Several businesses are going to be left homeless after Peterborough City Council agreed to demolish a 720-space multi-storey car park.
Northminster, which houses nine retail units on the ground floor, is going to be knocked down after it was found to be at risk of collapse.
The car park, which was built in the 1970s, has been closed since the 26th July after a report found it had reached the end of its life.
It was constructed using a technique known as 'lift slab'. However that method has since been found to have a weakness which leaves structures at risk of sudden collapse, according to Peterborough City Council.
The authority's Growth, Environment, and Resources Committee have now agreed to demolish the car park, at a cost of £1-2.75 million.
They have promised to work with the business owners who will be losing their premises to find new locations in the city.
Councillor Peter Hiller, cabinet member for strategic planning, commercial strategy and investments, said: “Our priority is always to keep people safe and we were not prepared to compromise on this, which is why we took the decision last month to close the car park.
“Given the build method chosen in the 70s, which has since been found to be flawed, we really have no other option but to demolish this car park.
"The sooner we do it, the sooner we can create a surface level car park and introduce additional parking in this part of the city which is so crucial for the market traders.
“In addition, we are doing all that we can to support the market traders who have been affected by the closure of the car park.
“We are now in the process of drawing up a detailed action plan to identify the impacts of demolition on traders, shop owners and others and how these can be mitigated.”
A second report was commissioned after the study in April which forced the initial closure. It was carried out by Skansa, who came to similar conclusions.
Several stallholders in the nearby City Market are going to have to leave while demolition takes place, though the council have also said they will find alternative premises for them.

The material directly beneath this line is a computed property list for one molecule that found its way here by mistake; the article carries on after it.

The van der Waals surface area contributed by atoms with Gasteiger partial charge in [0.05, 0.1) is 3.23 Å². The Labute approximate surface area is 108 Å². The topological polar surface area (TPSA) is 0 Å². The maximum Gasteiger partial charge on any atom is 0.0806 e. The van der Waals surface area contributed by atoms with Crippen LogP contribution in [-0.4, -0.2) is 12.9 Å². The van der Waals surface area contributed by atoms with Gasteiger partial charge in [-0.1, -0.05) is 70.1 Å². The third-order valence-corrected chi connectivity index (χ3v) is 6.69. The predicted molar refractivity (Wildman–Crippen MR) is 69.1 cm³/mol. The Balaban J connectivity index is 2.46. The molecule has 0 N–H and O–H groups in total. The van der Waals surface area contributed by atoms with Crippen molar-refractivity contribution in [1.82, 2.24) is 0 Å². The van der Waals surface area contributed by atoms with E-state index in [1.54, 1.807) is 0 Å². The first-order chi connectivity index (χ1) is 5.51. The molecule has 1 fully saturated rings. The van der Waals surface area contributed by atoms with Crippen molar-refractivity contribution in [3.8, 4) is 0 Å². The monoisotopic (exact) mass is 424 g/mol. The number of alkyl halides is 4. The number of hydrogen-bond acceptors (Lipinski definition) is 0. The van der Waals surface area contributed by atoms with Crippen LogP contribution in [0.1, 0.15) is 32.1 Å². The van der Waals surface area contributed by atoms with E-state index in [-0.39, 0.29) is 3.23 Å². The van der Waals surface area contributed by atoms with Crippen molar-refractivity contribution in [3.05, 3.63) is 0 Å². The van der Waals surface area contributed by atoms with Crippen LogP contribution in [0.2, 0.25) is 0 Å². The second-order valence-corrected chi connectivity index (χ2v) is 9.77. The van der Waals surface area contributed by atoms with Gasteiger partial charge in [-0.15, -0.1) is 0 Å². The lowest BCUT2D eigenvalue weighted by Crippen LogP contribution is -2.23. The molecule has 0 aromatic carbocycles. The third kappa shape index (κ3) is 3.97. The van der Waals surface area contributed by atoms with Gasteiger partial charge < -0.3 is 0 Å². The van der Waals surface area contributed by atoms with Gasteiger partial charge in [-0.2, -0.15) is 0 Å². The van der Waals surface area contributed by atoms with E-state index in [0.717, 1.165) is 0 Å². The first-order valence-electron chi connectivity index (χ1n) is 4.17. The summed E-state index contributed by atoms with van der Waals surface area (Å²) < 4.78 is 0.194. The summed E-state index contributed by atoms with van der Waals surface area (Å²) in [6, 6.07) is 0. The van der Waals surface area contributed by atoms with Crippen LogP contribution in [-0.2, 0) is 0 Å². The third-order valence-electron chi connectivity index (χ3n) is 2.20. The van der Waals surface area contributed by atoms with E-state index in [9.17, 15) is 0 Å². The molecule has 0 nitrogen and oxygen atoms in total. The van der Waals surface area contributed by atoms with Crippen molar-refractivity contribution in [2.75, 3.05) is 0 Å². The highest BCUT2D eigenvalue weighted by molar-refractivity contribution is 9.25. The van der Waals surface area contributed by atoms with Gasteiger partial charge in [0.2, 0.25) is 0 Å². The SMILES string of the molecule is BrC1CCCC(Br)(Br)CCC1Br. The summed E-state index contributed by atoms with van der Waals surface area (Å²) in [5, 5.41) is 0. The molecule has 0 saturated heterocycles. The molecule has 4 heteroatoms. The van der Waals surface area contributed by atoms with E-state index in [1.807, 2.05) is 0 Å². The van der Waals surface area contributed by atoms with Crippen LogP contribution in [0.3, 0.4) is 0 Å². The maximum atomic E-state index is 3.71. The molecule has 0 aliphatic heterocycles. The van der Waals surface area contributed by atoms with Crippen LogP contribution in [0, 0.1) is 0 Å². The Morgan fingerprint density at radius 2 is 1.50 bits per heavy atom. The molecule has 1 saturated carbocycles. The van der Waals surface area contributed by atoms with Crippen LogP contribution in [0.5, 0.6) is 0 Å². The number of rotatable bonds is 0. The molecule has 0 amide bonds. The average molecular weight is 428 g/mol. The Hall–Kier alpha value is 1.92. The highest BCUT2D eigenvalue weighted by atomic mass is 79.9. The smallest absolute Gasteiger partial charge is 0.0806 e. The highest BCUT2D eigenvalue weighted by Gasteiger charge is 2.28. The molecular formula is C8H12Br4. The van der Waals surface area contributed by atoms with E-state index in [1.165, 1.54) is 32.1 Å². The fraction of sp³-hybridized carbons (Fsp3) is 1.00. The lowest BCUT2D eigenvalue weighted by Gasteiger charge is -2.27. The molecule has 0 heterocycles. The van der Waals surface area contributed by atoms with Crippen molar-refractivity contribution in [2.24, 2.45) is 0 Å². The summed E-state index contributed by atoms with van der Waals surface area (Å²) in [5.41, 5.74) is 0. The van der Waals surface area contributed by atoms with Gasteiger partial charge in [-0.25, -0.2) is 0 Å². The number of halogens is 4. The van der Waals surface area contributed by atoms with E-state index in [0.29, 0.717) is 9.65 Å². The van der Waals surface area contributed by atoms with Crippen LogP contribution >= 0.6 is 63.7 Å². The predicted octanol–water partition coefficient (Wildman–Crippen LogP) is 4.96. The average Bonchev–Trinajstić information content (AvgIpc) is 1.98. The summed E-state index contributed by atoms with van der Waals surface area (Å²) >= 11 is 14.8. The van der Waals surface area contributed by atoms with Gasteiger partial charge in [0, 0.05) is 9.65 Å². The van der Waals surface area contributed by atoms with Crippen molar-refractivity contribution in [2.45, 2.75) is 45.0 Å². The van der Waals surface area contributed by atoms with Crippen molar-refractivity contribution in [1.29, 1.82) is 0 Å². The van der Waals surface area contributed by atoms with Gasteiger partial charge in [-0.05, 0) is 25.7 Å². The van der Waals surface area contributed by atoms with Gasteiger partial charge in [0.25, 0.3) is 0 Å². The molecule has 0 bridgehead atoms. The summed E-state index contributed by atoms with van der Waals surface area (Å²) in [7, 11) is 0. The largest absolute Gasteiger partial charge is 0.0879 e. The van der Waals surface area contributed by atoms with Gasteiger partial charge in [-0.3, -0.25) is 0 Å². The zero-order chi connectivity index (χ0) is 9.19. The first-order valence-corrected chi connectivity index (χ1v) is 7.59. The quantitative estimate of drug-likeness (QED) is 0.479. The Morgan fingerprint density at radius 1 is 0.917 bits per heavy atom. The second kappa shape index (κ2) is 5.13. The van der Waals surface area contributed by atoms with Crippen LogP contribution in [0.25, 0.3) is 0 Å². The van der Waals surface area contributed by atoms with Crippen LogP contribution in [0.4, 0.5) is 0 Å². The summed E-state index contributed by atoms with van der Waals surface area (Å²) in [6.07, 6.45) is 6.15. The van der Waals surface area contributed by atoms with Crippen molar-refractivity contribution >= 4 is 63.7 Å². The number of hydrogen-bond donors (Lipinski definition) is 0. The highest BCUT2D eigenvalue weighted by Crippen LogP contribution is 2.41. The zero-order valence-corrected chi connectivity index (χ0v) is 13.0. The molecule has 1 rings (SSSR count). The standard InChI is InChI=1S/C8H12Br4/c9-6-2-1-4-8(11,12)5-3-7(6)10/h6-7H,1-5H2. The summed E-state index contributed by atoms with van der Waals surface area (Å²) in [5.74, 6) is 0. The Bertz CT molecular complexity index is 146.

The loss of parking spaces is also expected to impact all the market traders; lower and altered tariffs have been introduced at several nearby car parks to counteract any negative impact.
The City Council have suggested they will look to sell the land to the private sector once Northminster is demolished.
Councillor John Holdich, leader of the council, said: “The second report made it absolutely clear that we would need to spend several million pounds to be able to carry out the necessary works to re-open the car park.
"In doing so, it would not extend the life of the car park beyond 10 to 15 years, because of the inherent weaknesses in the way the car park was constructed.
“Spending this money would be a waste of taxpayers’ money, especially at a time when we are having to look carefully at every area of the council to find ways of saving money and doing things differently.
“Given the opportunities this site presents in terms of regenerating this quarter of the city, plus its central location and proximity to the railway station, I am confident that there will be interest from the private sector which would bring forward much needed regeneration for this part of the city.”
The public toilets and shops on the car park's ground floor will stay open until demolition starts, a date for which has not been set yet.